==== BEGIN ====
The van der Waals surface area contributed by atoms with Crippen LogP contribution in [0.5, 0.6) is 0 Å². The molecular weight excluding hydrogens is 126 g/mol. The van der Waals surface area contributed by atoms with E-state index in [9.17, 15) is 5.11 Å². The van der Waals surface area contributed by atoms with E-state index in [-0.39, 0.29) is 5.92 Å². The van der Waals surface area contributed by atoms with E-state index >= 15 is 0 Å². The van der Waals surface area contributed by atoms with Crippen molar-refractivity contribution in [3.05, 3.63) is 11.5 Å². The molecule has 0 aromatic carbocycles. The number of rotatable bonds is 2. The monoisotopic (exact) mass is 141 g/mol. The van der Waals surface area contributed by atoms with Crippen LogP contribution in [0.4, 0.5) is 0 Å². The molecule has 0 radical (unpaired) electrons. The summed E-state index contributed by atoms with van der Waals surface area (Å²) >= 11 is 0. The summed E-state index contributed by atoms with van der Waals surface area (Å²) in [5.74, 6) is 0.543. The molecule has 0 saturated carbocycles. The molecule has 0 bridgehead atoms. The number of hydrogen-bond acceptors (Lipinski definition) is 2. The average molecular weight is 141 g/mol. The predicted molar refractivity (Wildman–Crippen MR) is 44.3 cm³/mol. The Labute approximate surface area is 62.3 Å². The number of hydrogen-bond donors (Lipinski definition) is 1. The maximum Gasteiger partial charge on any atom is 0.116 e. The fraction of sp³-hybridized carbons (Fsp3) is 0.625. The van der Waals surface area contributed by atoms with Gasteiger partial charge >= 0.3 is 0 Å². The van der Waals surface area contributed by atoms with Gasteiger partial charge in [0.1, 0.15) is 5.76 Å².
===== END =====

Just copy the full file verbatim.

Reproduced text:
The van der Waals surface area contributed by atoms with Crippen LogP contribution in [0.5, 0.6) is 0 Å². The molecular weight excluding hydrogens is 126 g/mol. The van der Waals surface area contributed by atoms with E-state index in [9.17, 15) is 5.11 Å². The van der Waals surface area contributed by atoms with E-state index in [-0.39, 0.29) is 5.92 Å². The van der Waals surface area contributed by atoms with E-state index >= 15 is 0 Å². The van der Waals surface area contributed by atoms with Crippen molar-refractivity contribution in [3.05, 3.63) is 11.5 Å². The molecule has 0 aromatic carbocycles. The number of rotatable bonds is 2. The monoisotopic (exact) mass is 141 g/mol. The van der Waals surface area contributed by atoms with Crippen LogP contribution in [0.4, 0.5) is 0 Å². The molecule has 0 radical (unpaired) electrons. The summed E-state index contributed by atoms with van der Waals surface area (Å²) >= 11 is 0. The summed E-state index contributed by atoms with van der Waals surface area (Å²) in [5.74, 6) is 0.543. The molecule has 0 saturated carbocycles. The molecule has 0 bridgehead atoms. The number of hydrogen-bond acceptors (Lipinski definition) is 2. The average molecular weight is 141 g/mol. The predicted molar refractivity (Wildman–Crippen MR) is 44.3 cm³/mol. The Labute approximate surface area is 62.3 Å². The number of hydrogen-bond donors (Lipinski definition) is 1. The maximum Gasteiger partial charge on any atom is 0.116 e. The fraction of sp³-hybridized carbons (Fsp3) is 0.625. The van der Waals surface area contributed by atoms with Gasteiger partial charge >= 0.3 is 0 Å². The van der Waals surface area contributed by atoms with Gasteiger partial charge in [0.1, 0.15) is 5.76 Å².